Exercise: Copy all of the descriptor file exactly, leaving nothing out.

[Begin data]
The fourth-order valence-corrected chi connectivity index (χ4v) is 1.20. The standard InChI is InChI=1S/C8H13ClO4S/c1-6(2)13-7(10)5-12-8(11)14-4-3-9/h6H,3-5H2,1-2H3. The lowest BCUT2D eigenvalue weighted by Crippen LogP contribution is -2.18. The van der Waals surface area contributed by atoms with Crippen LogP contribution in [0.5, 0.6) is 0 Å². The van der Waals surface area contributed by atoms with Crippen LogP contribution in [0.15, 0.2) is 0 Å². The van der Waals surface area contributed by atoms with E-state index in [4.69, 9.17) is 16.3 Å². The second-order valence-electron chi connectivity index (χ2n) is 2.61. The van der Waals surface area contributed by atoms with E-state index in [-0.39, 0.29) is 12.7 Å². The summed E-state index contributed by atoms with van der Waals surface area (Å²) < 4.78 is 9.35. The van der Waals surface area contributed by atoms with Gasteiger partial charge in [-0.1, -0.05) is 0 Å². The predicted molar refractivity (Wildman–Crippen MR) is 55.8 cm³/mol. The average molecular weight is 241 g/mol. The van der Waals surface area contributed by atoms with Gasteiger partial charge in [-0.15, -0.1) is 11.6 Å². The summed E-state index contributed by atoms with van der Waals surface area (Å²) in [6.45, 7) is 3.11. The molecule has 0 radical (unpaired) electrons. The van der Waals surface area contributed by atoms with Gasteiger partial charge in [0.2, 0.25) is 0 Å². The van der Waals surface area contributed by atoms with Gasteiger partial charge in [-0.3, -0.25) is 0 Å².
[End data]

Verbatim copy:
The fourth-order valence-corrected chi connectivity index (χ4v) is 1.20. The standard InChI is InChI=1S/C8H13ClO4S/c1-6(2)13-7(10)5-12-8(11)14-4-3-9/h6H,3-5H2,1-2H3. The lowest BCUT2D eigenvalue weighted by Crippen LogP contribution is -2.18. The van der Waals surface area contributed by atoms with Crippen LogP contribution in [0.5, 0.6) is 0 Å². The van der Waals surface area contributed by atoms with Crippen LogP contribution in [0.15, 0.2) is 0 Å². The van der Waals surface area contributed by atoms with E-state index in [4.69, 9.17) is 16.3 Å². The second-order valence-electron chi connectivity index (χ2n) is 2.61. The van der Waals surface area contributed by atoms with E-state index in [-0.39, 0.29) is 12.7 Å². The summed E-state index contributed by atoms with van der Waals surface area (Å²) < 4.78 is 9.35. The van der Waals surface area contributed by atoms with Gasteiger partial charge in [-0.1, -0.05) is 0 Å². The predicted molar refractivity (Wildman–Crippen MR) is 55.8 cm³/mol. The average molecular weight is 241 g/mol. The van der Waals surface area contributed by atoms with Gasteiger partial charge in [-0.15, -0.1) is 11.6 Å². The summed E-state index contributed by atoms with van der Waals surface area (Å²) in [6.45, 7) is 3.11. The molecule has 0 radical (unpaired) electrons. The van der Waals surface area contributed by atoms with Gasteiger partial charge in [0.2, 0.25) is 0 Å². The van der Waals surface area contributed by atoms with Gasteiger partial charge in [-0.3, -0.25) is 0 Å².